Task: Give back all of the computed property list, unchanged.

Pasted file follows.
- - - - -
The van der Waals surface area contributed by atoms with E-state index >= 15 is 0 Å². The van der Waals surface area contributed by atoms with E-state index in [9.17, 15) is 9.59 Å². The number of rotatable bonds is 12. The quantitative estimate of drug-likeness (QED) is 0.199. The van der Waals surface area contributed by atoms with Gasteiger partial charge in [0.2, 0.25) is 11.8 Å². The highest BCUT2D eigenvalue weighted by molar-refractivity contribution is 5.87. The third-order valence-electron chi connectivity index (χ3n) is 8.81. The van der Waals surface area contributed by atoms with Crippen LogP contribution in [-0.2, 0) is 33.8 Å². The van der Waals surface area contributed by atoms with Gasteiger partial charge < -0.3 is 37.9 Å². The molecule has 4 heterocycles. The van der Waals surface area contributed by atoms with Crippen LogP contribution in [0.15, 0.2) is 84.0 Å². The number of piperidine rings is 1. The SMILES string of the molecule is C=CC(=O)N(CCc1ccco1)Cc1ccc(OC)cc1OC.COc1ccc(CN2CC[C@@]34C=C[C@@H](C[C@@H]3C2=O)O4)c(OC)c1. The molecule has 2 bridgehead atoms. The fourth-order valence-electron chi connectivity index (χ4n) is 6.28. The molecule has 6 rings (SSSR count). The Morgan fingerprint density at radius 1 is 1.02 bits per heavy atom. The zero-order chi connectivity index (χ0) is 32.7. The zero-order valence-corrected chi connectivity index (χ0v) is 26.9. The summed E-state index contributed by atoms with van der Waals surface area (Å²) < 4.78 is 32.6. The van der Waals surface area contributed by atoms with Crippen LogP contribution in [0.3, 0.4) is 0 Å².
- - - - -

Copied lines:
The van der Waals surface area contributed by atoms with E-state index >= 15 is 0 Å². The van der Waals surface area contributed by atoms with E-state index in [9.17, 15) is 9.59 Å². The number of rotatable bonds is 12. The quantitative estimate of drug-likeness (QED) is 0.199. The van der Waals surface area contributed by atoms with Gasteiger partial charge in [0.2, 0.25) is 11.8 Å². The highest BCUT2D eigenvalue weighted by molar-refractivity contribution is 5.87. The third-order valence-electron chi connectivity index (χ3n) is 8.81. The van der Waals surface area contributed by atoms with Crippen LogP contribution in [-0.2, 0) is 33.8 Å². The van der Waals surface area contributed by atoms with Gasteiger partial charge < -0.3 is 37.9 Å². The molecule has 4 heterocycles. The van der Waals surface area contributed by atoms with Crippen LogP contribution in [0.15, 0.2) is 84.0 Å². The number of piperidine rings is 1. The SMILES string of the molecule is C=CC(=O)N(CCc1ccco1)Cc1ccc(OC)cc1OC.COc1ccc(CN2CC[C@@]34C=C[C@@H](C[C@@H]3C2=O)O4)c(OC)c1. The molecule has 2 bridgehead atoms. The fourth-order valence-electron chi connectivity index (χ4n) is 6.28. The molecule has 6 rings (SSSR count). The Morgan fingerprint density at radius 1 is 1.02 bits per heavy atom. The zero-order chi connectivity index (χ0) is 32.7. The zero-order valence-corrected chi connectivity index (χ0v) is 26.9. The summed E-state index contributed by atoms with van der Waals surface area (Å²) < 4.78 is 32.6. The van der Waals surface area contributed by atoms with Crippen LogP contribution in [0.3, 0.4) is 0 Å².